Remember that values questions have a “you” in them. The goal is to involve people in relating what they see on the screen to their own lives, not to analyze the filmmaker’s technique or to engage in intellectual criticism. Allow the conversation to flow along a values and feelings track.
Albert Bandura is an influential social cognitive psychologist who is perhaps best known for his social learning theory, the concept of self-efficacy, and his famous Bobo doll experiments. He is a Professor Emeritus at Stanford University and is widely regarded as one of the greatest living psychologists.
After earning his Ph.D., he was offered a position at Stanford University and accepted it. He began working at Stanford in 1953 and has continued to work at the university to this day. It was during his studies on adolescent aggression that Bandura became increasing interested in vicarious learning, modeling, and imitation. Albert Bandura's social learning theory stressed the importance of observational learning, imitation, and modeling. "Learning would be exceedingly laborious, not to mention hazardous, if people had to rely solely on the effects of their own actions to inform them what to do," Bandura explained in his 1977 book on the subject.
Bandura's most famous experiment was the 1961 Bobo doll study. In the experiment, he made a film in which an adult model was shown beating up a Bobo doll and shouting aggressive words.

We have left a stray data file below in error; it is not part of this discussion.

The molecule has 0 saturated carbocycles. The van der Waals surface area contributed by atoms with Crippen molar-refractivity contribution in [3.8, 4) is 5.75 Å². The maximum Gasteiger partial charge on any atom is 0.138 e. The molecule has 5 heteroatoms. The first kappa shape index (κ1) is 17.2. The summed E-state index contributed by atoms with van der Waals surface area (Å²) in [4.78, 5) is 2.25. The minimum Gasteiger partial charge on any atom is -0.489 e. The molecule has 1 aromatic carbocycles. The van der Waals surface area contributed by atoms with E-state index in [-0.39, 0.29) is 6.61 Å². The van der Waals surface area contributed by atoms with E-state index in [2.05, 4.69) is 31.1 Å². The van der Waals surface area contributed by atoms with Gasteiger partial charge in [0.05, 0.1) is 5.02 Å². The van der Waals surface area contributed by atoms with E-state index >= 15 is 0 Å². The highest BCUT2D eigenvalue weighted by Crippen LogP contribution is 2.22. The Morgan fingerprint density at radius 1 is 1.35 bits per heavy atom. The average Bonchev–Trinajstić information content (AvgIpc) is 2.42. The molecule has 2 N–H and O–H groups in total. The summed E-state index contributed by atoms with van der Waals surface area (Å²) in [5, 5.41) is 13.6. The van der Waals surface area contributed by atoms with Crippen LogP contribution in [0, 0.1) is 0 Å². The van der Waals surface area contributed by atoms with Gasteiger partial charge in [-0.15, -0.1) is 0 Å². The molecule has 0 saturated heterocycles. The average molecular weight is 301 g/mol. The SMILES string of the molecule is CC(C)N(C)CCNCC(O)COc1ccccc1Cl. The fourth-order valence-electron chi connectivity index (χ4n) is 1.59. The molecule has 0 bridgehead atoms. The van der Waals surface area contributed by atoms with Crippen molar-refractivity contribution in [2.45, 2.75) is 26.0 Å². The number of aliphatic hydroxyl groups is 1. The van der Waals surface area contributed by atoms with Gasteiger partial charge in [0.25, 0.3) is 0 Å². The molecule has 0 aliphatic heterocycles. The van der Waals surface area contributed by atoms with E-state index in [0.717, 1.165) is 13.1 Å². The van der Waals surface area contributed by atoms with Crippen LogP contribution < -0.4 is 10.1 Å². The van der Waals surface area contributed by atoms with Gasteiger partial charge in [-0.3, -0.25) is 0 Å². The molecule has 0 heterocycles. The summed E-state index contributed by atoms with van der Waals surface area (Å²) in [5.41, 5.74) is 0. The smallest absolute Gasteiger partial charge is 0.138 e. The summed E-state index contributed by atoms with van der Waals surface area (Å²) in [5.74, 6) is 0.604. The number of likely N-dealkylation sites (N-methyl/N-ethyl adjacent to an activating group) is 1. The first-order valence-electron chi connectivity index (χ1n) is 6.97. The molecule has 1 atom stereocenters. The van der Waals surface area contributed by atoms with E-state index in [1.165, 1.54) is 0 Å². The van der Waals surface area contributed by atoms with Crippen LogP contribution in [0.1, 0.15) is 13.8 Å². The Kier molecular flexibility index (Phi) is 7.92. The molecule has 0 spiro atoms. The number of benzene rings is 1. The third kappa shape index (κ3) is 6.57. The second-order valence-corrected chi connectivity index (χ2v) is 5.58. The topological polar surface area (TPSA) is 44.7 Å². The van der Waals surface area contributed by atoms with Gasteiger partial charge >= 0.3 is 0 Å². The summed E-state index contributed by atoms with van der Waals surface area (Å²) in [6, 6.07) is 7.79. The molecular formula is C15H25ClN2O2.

The film was then shown to a group of children. Afterward, the children were allowed to play in a room that held a Bobo doll. Those who had seen the film with the violent model were more likely to beat the doll, imitating the actions and words of the adult in the film clip. The Bobo doll study was significant because it departed from behaviorism’s insistence that all behavior is directed by reinforcement or rewards. The children received no encouragement or incentives to beat up the doll; they were simply imitating the behavior they had observed. Bandura termed this phenomenon observational learning and characterized the elements of effective observational learning as attention, retention, reciprocation and motivation.